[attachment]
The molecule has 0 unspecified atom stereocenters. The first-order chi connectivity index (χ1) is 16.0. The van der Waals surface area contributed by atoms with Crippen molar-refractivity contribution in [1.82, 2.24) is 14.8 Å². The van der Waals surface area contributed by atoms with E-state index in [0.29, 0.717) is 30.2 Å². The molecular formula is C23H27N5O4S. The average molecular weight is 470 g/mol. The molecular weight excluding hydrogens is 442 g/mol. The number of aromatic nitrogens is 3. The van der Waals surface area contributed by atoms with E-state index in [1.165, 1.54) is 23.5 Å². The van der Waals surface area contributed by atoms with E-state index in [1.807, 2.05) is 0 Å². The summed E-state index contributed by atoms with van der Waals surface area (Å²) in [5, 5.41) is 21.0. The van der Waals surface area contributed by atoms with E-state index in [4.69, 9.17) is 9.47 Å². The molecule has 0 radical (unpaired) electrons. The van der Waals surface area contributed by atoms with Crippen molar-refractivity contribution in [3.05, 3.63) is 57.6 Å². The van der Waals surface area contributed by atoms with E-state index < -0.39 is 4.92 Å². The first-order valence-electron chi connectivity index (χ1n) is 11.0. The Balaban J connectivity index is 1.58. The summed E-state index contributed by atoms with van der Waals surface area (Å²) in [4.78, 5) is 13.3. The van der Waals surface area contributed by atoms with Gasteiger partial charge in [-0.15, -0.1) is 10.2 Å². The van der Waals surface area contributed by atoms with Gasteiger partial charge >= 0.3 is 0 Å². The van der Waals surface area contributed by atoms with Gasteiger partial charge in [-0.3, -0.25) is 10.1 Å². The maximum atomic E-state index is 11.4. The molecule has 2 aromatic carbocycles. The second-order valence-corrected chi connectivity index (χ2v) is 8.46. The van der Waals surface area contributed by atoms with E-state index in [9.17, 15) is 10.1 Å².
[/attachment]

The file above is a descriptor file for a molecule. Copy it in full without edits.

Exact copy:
The molecule has 0 unspecified atom stereocenters. The first-order chi connectivity index (χ1) is 16.0. The van der Waals surface area contributed by atoms with Crippen molar-refractivity contribution in [1.82, 2.24) is 14.8 Å². The van der Waals surface area contributed by atoms with E-state index in [0.29, 0.717) is 30.2 Å². The molecular formula is C23H27N5O4S. The average molecular weight is 470 g/mol. The molecular weight excluding hydrogens is 442 g/mol. The number of aromatic nitrogens is 3. The van der Waals surface area contributed by atoms with E-state index in [1.165, 1.54) is 23.5 Å². The van der Waals surface area contributed by atoms with E-state index in [1.807, 2.05) is 0 Å². The summed E-state index contributed by atoms with van der Waals surface area (Å²) in [5, 5.41) is 21.0. The van der Waals surface area contributed by atoms with E-state index in [4.69, 9.17) is 9.47 Å². The molecule has 0 radical (unpaired) electrons. The van der Waals surface area contributed by atoms with Crippen molar-refractivity contribution in [3.05, 3.63) is 57.6 Å². The van der Waals surface area contributed by atoms with E-state index < -0.39 is 4.92 Å². The first-order valence-electron chi connectivity index (χ1n) is 11.0. The Balaban J connectivity index is 1.58. The summed E-state index contributed by atoms with van der Waals surface area (Å²) in [4.78, 5) is 13.3. The van der Waals surface area contributed by atoms with Gasteiger partial charge in [-0.15, -0.1) is 10.2 Å². The van der Waals surface area contributed by atoms with Gasteiger partial charge >= 0.3 is 0 Å². The van der Waals surface area contributed by atoms with Gasteiger partial charge in [-0.3, -0.25) is 10.1 Å². The maximum atomic E-state index is 11.4. The molecule has 2 aromatic carbocycles. The second-order valence-corrected chi connectivity index (χ2v) is 8.46. The van der Waals surface area contributed by atoms with E-state index in [9.17, 15) is 10.1 Å².